The hardest challenge to making a character feel real is how you do it with characters that are not based on real people. Dewey Andreas, my hero, is a good example. He’s made up, and yet for my readers, and for me, he feels real. Why? I think it’s because I endeavor to show him in his raw light, with his flaws and his strengths, and to show those little moments that we all have, the unglamorous moments. At the end of The Last Refuge, Dewey plays a game of quarters with a buddy. It’s one of my favorite scenes.

ST: Your thrillers stand apart from the rest because they are ground very much in the real world. Do you believe this enhances the experience for the reader?

BC: Thanks for saying that. I believe very strongly that the best thrillers use current events as a foundational element to the plot. I want current dangers and threats to play an actual role in my books versus simply using current events as ornamentation or backdrop. The reason I do this is because, for the reader, hopefully the feeling they get is that what they’re reading could in fact happen.

Power Down is about terrorists attacking a U.S. energy company. Coup d’État is about India and Pakistan and their ongoing conflict, a conflict which is especially perilous today due to the fact that both countries possess nuclear weapons, and one of the countries, Pakistan, is 98 percent Muslim and filled with jihadists. The Last Refuge is about Iran and Israel, and Iran’s ongoing surreptitious work to develop a nuclear bomb. Eye for an Eye, my fourth book, involves China’s ongoing technological war against America, a war which U.S. policy makers are only beginning to do something about. My next book, Independence Day, is about nuclear weapons that were formerly in the possession of the Soviet Union; it features an attack on the U.S. that one source of mine, a former high-ranking Pentagon official, told me was the number one terror threat facing America.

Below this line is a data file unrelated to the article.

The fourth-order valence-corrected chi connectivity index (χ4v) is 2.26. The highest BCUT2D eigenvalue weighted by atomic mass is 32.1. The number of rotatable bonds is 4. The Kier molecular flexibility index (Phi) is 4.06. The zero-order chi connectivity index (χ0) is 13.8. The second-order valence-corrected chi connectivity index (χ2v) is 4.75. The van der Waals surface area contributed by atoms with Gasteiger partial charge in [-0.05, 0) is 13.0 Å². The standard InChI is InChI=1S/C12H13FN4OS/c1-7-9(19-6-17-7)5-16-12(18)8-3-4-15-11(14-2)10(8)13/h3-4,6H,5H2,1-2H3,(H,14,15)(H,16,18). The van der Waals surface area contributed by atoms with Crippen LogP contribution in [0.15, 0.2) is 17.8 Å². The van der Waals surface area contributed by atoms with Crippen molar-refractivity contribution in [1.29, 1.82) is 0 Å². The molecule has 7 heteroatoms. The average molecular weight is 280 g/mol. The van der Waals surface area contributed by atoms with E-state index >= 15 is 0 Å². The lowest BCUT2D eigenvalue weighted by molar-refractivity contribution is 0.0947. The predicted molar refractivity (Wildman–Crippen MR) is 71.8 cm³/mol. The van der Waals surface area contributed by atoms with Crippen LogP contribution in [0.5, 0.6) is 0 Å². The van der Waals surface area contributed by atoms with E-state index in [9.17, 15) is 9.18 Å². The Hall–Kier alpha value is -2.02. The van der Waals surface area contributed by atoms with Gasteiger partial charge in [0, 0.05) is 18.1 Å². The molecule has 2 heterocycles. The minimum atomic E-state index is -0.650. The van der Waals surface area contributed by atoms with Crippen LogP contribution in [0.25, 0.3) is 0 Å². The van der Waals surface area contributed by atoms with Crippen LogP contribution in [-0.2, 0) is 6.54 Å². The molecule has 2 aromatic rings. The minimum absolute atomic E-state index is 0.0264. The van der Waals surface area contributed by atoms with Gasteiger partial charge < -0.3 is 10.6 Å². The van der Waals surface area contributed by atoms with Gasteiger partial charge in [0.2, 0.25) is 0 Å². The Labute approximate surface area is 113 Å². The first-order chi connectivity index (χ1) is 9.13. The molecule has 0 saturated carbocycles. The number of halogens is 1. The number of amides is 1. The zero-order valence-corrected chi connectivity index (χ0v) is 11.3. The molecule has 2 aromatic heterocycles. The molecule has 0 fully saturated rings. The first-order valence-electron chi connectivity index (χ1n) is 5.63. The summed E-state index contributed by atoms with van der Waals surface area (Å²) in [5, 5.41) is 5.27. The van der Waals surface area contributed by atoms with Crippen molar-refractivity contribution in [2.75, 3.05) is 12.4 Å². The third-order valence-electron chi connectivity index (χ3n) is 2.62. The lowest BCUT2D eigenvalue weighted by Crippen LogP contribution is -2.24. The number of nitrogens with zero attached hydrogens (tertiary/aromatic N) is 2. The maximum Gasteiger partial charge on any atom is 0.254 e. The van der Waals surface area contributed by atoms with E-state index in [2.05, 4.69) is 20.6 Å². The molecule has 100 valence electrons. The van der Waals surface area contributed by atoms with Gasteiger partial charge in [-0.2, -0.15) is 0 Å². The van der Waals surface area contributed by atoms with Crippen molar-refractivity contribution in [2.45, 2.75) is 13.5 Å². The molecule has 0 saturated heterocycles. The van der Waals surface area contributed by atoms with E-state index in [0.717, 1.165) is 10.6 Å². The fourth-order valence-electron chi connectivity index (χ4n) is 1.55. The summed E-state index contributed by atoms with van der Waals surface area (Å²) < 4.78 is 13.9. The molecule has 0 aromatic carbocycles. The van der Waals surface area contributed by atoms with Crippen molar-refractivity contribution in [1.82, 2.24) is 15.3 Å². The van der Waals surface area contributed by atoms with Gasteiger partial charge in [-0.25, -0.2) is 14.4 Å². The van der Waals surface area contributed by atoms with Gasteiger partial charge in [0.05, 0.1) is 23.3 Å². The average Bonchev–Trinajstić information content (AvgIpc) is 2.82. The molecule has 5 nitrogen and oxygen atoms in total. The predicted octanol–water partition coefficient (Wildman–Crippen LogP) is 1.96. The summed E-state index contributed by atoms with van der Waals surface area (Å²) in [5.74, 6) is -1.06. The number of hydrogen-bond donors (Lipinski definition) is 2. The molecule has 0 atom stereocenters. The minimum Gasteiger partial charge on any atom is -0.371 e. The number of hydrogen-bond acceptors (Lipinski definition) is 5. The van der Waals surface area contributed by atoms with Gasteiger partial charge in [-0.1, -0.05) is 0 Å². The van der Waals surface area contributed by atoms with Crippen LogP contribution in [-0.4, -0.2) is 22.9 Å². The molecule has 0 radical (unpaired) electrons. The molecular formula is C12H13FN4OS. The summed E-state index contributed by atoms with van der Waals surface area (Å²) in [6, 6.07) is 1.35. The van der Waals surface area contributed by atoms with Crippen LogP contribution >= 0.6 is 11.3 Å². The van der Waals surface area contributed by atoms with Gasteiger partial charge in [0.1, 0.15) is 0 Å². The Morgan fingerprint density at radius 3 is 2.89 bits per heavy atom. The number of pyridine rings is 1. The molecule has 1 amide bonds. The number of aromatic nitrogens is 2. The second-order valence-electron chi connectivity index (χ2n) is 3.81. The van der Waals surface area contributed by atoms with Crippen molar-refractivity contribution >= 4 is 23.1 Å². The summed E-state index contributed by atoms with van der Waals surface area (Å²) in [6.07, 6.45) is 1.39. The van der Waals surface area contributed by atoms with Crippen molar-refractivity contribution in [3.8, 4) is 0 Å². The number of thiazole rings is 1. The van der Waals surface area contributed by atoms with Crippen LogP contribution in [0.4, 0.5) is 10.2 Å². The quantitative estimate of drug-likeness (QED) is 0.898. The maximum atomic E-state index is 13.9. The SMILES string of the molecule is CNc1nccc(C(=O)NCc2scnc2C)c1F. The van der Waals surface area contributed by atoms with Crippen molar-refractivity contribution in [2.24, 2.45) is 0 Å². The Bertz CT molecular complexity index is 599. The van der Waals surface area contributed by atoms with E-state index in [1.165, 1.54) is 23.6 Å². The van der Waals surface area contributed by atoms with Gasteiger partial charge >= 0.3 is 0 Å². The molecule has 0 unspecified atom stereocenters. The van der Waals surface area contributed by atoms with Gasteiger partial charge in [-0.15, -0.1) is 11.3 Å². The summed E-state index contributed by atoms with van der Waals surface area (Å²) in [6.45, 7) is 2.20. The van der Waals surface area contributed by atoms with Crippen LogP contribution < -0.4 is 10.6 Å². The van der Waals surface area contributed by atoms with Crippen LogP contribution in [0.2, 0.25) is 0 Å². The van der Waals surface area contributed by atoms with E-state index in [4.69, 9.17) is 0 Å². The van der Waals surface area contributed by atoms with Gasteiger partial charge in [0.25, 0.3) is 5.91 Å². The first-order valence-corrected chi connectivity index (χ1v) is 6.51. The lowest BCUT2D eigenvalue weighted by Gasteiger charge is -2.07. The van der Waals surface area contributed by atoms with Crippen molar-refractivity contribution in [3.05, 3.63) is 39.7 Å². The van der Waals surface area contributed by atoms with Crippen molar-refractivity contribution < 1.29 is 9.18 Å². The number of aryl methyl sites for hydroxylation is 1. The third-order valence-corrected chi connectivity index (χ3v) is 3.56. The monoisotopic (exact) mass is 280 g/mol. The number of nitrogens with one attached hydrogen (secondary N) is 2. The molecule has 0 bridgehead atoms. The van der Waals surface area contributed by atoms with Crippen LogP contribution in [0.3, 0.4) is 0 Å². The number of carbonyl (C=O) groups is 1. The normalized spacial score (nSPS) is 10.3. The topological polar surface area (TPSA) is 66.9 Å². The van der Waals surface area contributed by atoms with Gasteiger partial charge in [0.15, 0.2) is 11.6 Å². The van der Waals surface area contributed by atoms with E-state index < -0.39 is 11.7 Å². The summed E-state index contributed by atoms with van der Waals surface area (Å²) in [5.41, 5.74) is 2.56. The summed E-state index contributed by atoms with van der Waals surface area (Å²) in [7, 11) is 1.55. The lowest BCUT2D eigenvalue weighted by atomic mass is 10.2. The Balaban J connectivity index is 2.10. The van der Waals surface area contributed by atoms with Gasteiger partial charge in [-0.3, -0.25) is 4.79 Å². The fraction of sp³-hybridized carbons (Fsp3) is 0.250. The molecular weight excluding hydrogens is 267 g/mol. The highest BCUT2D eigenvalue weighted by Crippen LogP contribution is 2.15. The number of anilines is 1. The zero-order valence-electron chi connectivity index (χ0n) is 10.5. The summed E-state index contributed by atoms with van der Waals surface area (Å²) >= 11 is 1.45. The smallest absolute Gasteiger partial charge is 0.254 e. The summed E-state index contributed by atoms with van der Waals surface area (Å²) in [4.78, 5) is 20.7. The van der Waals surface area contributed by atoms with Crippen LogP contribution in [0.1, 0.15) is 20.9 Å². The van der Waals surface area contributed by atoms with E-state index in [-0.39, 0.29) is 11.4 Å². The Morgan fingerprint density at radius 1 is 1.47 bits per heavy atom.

ST: What affect did your background have on your writing?

BC: My background is important in two ways. First, I worked at the White House and on several political campaigns. I think I understand that world where politics and national security intersect.

More important than the experiences I’ve had, however, was the training I had as a speechwriter. That’s when I learned how to have my work edited; to welcome feedback no matter how harsh.

ST: What is your writing process? Do you outline?

BC: I wake up very early – usually around 5:00 a.m. – and start writing. I am almost never psyched to start but I do it anyway because, if you are a writer, you write. No matter what you feel like, you write. Writing for me is a blue-collar job, like laying bricks or hammering nails. Writers write, not because they feel like it, because oftentimes you don’t. Writers write because they have to.

I don’t outline because I think it robs a thriller of the spontaneity a thriller needs. My best scenes invariably are the result of in-the-moment ideas I have while writing a scene; unplanned and therefore unpredictable, the way actual ops unfold.

ST: What advice do you give to new writers? 

BC: If you want to be a writer, you must write. Writers write. If you don’t write, you’re not a writer.

To write every day, there are steps you can take to help make it easier. Establish a routine. I like early in the day because you get it out of the way, and also because I don’t like writing at night, though I often do write at night. Set an operational goal for your writing—either word count or page count. I need to write five pages a day. That’s my minimum. Sometimes I can do that in an hour, sometimes it takes 18 hours. But if I don’t produce those five pages, I feel like I’ve failed that day.